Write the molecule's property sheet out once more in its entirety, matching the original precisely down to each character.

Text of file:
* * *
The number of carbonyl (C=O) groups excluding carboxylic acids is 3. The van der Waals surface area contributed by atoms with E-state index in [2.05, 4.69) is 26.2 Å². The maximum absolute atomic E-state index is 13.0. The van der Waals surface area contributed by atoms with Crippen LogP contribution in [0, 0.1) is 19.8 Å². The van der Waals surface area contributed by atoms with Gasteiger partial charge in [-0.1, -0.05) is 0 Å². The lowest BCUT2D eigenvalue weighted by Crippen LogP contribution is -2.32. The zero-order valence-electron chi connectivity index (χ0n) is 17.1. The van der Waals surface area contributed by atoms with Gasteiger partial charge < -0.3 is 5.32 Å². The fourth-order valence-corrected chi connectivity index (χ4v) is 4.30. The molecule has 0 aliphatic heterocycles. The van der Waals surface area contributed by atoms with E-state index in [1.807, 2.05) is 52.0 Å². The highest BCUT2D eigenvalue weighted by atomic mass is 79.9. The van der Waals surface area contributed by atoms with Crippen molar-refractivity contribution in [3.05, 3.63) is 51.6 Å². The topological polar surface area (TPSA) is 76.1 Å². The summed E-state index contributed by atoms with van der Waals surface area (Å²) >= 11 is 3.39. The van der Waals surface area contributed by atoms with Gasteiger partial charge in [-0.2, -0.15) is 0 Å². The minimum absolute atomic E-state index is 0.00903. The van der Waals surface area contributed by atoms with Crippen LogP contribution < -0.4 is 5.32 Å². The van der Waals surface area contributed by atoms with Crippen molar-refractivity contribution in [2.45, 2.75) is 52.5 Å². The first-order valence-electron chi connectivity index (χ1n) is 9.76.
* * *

The number of carbonyl (C=O) groups excluding carboxylic acids is 3. The van der Waals surface area contributed by atoms with E-state index in [2.05, 4.69) is 26.2 Å². The maximum absolute atomic E-state index is 13.0. The van der Waals surface area contributed by atoms with Crippen LogP contribution in [0, 0.1) is 19.8 Å². The van der Waals surface area contributed by atoms with Gasteiger partial charge in [-0.1, -0.05) is 0 Å². The lowest BCUT2D eigenvalue weighted by Crippen LogP contribution is -2.32. The zero-order valence-electron chi connectivity index (χ0n) is 17.1. The van der Waals surface area contributed by atoms with Gasteiger partial charge < -0.3 is 5.32 Å². The fourth-order valence-corrected chi connectivity index (χ4v) is 4.30. The molecule has 0 aliphatic heterocycles. The van der Waals surface area contributed by atoms with E-state index in [1.807, 2.05) is 52.0 Å². The highest BCUT2D eigenvalue weighted by atomic mass is 79.9. The van der Waals surface area contributed by atoms with Crippen molar-refractivity contribution in [3.05, 3.63) is 51.6 Å². The topological polar surface area (TPSA) is 76.1 Å². The summed E-state index contributed by atoms with van der Waals surface area (Å²) >= 11 is 3.39. The van der Waals surface area contributed by atoms with Gasteiger partial charge in [-0.2, -0.15) is 0 Å². The minimum absolute atomic E-state index is 0.00903. The van der Waals surface area contributed by atoms with Crippen LogP contribution < -0.4 is 5.32 Å². The van der Waals surface area contributed by atoms with Crippen molar-refractivity contribution in [2.45, 2.75) is 52.5 Å². The first-order valence-electron chi connectivity index (χ1n) is 9.76.